Saturday, July 18, 2015

Balthus, Thérèse

Balthus, Thérèse, 1938
39.5 x 32 in.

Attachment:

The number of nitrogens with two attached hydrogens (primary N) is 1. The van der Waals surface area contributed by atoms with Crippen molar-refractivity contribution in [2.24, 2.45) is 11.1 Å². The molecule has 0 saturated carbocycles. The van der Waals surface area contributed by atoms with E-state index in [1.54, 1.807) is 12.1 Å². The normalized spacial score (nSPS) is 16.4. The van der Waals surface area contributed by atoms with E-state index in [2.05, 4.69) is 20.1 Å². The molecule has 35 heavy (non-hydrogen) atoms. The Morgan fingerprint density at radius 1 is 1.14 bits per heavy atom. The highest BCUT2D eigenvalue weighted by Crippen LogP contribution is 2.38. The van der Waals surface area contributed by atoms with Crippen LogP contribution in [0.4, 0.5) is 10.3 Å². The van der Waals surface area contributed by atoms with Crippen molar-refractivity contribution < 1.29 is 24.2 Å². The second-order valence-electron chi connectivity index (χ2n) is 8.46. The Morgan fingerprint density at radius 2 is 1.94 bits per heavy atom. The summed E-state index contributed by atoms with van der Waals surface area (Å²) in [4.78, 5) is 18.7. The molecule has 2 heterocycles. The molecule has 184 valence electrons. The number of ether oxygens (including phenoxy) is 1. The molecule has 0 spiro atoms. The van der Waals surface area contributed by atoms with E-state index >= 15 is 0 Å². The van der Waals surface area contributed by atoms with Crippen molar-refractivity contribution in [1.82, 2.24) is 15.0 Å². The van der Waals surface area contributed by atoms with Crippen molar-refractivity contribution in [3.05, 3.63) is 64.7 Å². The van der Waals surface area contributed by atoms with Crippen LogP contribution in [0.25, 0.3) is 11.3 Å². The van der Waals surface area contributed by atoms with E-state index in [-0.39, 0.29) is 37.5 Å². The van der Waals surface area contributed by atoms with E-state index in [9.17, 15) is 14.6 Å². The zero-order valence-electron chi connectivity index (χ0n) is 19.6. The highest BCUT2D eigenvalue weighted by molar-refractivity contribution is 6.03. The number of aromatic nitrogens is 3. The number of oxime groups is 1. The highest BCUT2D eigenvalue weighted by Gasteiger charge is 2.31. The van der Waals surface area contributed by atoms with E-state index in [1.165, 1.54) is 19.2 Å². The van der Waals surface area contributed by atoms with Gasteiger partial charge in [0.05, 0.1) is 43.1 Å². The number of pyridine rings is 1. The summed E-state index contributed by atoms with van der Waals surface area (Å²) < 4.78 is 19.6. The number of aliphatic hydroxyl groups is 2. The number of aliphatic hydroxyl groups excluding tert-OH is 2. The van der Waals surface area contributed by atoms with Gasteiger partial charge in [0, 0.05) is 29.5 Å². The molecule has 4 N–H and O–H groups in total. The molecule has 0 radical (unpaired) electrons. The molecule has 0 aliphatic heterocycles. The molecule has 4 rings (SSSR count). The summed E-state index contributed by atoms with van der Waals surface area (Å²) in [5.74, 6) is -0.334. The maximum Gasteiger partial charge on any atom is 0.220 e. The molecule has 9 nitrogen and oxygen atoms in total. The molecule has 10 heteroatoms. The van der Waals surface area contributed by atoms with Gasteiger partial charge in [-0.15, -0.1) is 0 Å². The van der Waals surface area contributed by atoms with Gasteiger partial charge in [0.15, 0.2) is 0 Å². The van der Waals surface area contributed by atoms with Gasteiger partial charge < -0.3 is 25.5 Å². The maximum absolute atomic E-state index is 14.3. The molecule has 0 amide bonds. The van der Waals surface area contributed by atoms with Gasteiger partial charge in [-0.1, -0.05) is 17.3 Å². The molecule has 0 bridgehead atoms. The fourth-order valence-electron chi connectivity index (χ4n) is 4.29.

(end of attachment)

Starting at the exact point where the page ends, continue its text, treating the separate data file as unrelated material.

Balthus (1908-2003) was a Polish-French painter, an important modern artist.  Born Balthasar Klossowski de Rola, Balthus was staunchly opposed to any biographical information being given with his work (even once sending a telegram to the Tate Gallery that said "Balthus is a painter of whom nothing is known.  Now let us look at the pictures."), so I will not say too much about his life.  Born in Paris, his parents were among the Parisian cultural elite, his father an art historian and his mother a painter herself.  Among the intellectuals he grew up around were Rainer Maria Rilke (a lover of his mother's), Andre Gide, and Jean Cocteau (who gained some inspiration for his novel Les Enfants Terribles from his visits to the family).  Rilke became Balthus's sponsor and intellectual mentor.  Balthus's distinctive style has a certain angularity as well as distinctive tonality.  Although he had a long and diverse career, certain preoccupations appear repeatedly in his work.  One of Balthus's main obsessions throughout his career is his love of cats, even calling his 1935 self-portrait The King of Cats.  He also demonstrates a continual interest in painting young girls, and often combined the two.  Sometimes these pieces were quite explicit, as in 1934's The Guitar Lesson.  Balthus insisted these works were not erotic, but rather recognized the discomforting aspects of children's sexuality.  He was also engaging with the status of women as sexual objects throughout art history.  One of his earliest and most successful models was his neighbor Thérèse Blanchard.  He first painted her with her brother, Hubert, and then several times by herself.  One of his most successful pieces is Thérèse Dreaming (1938).  This 1938 portrait is an extremely striking image, and unlike some similar pieces it does not verge on sexual.  Thérèse fills almost the whole scene and her pose extends her legs, taking up more space.  She does not look at us, but gazes off to the side, perhaps still dreaming.  The colors here are quite well done—the greenish tinge of the wall and chair, her dark skirt, pale olive skin, and of course most prominently her red jacket that focuses the entire composition. This is a masterpiece of form and color, creating a thoroughly fascinating portrait of this young girl.

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